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Inviting Your Enemies – or Howard Stern – to Tea

What Happens When You Invite Your Enemies for Tea?

Howard Stern entered an elevator and found himself face-to-face with a man that he’s been relentlessly berating on his well-known radio show. What could have been an awkward elevator ride turned into a lesson on compassion for us all.

I love listening to the podcast, “Armchair Expert” with Dax Shepard. During one episode, he interviewed Mike Shur – creator of the hit show, “The Good Place.”

Mike Shur, who is married to Regis Philbin’s daughter, told a touching story of compassion that reminded me of this lesson we all need to remember: We should invite our enemies to tea.

Mike shared that Howard Stern, well-known for his provocative radio show, used to relentlessly make fun of Regis on the air. If you’ve ever heard Howard Stern, you know that he takes “making fun of” to another level. As luck would have it, and unbeknownst to the radio host, Howard moved into Regis’ New York City apartment building.Howard Stern ShowSoon after he moved in, Howard and Regis shared an elevator. It could have been an awkward ride, but Regis introduced himself and said something like, “You’re new to the building! Want to come over to my apartment?”

Regis showed him his apartment, offered Howard tips about the neighborhood, and introduced him to his wife, Joy. The two men had a great time getting to know each other and became fast friends.

During his radio show the next day, Howard publicly apologized to Regis and admitted that he was completely wrong about him. Undoubtedly taken aback by Regis’ friendly and welcoming gesture, Howard realized that he had unfairly characterized Regis.

This reminded me of stories I’ve heard from Buddhism about how the Buddha dealt with Mara – the demon who represented death, destruction, lust, and temptation. Mara visited the Buddha on several occasions. Instead of viewing the demon with despair, however, the Buddha would offer a comfortable cushion and invite Mara for tea. Mara would drink the tea and then depart, allowing the Buddha to continue in peace.Mara visiting BuddhaYou can follow the literal meaning of the story and invite your “enemies” to tea, just like Regis Philbin did with Howard Stern. This way of interacting with opponents reminds me of the Brene Brown quote from her book “Braving the Wilderness,”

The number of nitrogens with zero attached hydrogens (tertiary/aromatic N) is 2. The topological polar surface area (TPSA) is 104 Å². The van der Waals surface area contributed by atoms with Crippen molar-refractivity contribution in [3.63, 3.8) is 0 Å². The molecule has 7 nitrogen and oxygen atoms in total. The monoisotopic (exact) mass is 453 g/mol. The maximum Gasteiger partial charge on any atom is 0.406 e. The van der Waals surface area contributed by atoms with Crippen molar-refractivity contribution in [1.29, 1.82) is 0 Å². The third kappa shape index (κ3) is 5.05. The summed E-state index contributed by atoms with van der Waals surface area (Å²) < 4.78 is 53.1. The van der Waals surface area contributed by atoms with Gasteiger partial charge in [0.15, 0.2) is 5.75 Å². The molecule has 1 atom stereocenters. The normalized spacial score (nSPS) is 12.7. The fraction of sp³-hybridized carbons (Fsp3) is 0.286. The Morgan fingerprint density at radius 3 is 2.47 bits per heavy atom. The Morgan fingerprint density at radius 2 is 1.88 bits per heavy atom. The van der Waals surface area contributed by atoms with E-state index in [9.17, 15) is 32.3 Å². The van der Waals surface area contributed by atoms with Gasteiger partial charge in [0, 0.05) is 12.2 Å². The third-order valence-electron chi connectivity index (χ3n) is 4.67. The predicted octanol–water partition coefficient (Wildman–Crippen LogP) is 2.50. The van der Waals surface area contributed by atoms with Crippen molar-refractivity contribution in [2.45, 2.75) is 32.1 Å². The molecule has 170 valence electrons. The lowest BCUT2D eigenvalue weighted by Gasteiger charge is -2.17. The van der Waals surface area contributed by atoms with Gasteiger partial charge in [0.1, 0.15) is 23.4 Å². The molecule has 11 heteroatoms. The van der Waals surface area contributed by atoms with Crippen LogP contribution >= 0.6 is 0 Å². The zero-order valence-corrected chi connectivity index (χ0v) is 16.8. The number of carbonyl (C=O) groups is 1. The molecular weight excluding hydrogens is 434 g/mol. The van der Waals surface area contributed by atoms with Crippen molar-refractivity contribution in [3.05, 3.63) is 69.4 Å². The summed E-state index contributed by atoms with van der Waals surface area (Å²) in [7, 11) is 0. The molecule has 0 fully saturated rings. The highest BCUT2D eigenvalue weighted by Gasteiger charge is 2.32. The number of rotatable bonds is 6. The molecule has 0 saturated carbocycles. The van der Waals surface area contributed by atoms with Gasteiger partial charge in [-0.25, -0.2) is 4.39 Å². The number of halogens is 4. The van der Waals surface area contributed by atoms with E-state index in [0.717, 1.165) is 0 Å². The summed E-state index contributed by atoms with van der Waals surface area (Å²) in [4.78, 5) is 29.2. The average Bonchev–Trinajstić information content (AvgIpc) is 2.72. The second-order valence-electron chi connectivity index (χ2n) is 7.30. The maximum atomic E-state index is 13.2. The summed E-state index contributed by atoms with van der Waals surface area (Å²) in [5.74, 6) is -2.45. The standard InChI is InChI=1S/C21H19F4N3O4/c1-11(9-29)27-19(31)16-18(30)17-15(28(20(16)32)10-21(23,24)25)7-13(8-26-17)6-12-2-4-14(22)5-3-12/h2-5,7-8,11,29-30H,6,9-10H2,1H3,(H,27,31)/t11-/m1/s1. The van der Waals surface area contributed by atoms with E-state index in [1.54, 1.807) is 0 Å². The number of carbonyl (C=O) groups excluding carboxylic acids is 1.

“People are hard to hate close up. Move in.”

You can also take the figurative meaning of this story and welcome your negative thoughts, emotions, and sensations. Instead of pushing them away, you can acknowledge them and view them with openness and curiosity. Once you do, those negative thoughts won’t have as tight of a grip. They might even depart peacefully, just like Mara.

This poem by Rumi inspires me to work on treating my internal and external enemies gently and kindly – just like Buddha…and Regis!

 

The Guest House

This being human is a guest house.

Every morning a new arrival.

 

A joy, a depression, a meanness,

Some momentary awareness comes

as an unexpected visitor.

 

Welcome and entertain them all!…

The dark thought, the shame, the malice,

meet them at the door laughing,

and invite them in.

 

Be grateful for whoever comes,

because each has been sent

as a guide from beyond.

—Rumi


About Compassion It

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